The Price Lab for Digital Humanities at the University of Pennsylvania has named visual ethnographer and Annenberg researcher Clovis Bergère one of 12 Andrew W. Mellon Digital Humanities Fellows for the 2020-21 academic year.
The Mellon fellowship, which includes a $5,000 research grant, is intended to serve as a gateway into the digital humanities for Penn faculty and researchers, and as a way to build a broad and diverse community of scholars excited to explore the potential of new digital tools in their various fields. Fellows are core participants in the Price Lab’s biweekly Digital Humanities Seminar, generally featuring a guest speaker engaged in digital humanities research. Together with graduate fellows and academic technology specialists, fellows learn new digital tools, methods, and modes of collaboration.
“I am excited to be a Mellon Fellow in the upcoming academic year,” says Bergère. “My research already focuses on the digital, but I have always been interested in working with the digital as a methodology and analytical approach. This fellowship will enable me to do just that.”
Bergère will use his research funding to develop a multi-lingual digital exhibition, combining images and original text, to explore theoretical and empirical questions about the taxation of internet data in Guinea and Benin. Because continuous access to electricity, high-speed internet, and the latest versions of devices and software cannot be assumed in the countries of focus, one of Bergère’s goals is to design a digital exhibition that ensures maximum access. He will achieve this by developing a website that reduces the need for updates, complex software, or up-to-date technologies, and maximizes the flexibility of use.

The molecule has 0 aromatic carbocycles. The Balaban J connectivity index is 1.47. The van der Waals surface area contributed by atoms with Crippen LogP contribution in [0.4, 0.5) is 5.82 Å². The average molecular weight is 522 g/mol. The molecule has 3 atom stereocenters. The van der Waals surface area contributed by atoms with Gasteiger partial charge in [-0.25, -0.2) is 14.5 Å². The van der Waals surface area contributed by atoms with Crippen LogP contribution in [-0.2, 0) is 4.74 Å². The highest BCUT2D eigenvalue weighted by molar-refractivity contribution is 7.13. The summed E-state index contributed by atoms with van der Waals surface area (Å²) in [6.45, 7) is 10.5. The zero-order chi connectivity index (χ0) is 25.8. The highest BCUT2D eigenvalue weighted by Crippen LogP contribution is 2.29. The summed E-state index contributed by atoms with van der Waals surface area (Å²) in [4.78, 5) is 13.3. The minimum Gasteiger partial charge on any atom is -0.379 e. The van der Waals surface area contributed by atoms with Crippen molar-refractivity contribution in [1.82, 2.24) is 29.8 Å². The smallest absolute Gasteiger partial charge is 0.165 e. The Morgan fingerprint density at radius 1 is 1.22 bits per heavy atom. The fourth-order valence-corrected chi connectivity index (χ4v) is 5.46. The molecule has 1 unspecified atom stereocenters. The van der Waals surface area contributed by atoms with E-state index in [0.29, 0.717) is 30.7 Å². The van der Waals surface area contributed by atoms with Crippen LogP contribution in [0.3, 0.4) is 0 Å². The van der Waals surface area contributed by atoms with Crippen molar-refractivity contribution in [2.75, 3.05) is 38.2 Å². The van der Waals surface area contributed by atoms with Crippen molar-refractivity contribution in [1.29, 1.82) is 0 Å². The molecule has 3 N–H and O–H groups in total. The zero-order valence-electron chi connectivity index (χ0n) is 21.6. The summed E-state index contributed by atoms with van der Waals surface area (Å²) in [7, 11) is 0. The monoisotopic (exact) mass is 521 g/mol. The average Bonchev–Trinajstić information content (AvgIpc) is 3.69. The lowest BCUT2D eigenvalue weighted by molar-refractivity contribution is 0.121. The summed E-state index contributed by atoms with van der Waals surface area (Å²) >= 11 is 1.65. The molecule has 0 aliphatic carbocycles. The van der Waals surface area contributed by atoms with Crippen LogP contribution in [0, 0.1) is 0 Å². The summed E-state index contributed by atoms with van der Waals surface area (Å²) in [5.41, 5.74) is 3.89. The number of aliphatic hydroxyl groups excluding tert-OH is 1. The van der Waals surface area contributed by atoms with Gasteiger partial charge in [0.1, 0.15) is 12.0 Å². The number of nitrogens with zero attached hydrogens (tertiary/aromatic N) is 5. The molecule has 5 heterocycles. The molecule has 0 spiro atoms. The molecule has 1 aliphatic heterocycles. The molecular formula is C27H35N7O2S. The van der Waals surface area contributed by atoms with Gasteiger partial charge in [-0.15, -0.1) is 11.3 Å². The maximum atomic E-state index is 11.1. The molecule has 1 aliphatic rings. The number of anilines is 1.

“With my fellowship project, I want to practically demonstrate the possibilities of building digital objects that foreground social justice, access, and accessibility,” Bergère says, “rather than paywalls, high learning curves, or technological, cultural, social, and economic barriers.”
At Annenberg, Bergère is Senior Research Manager for the Center for Advanced Research in Global Communication and a lecturer for the undergraduate program. His research examines the politics of youth as they are realized in relation to digital media in Guinea, and he is currently working on a book manuscript entitled Digital Youth: Connections, Citizenship and Politics in Guinea. He has also written and published on street corners as spaces of youth socialization.
His work has previously been supported by the African Studies Association, Rutgers University’s Digital Studies Center, and a David K. Sengstack Fellowship for excellence in Childhood Studies. He earned his Ph.D. in Childhood Studies, with a specialization in global youth media, from Rutgers University.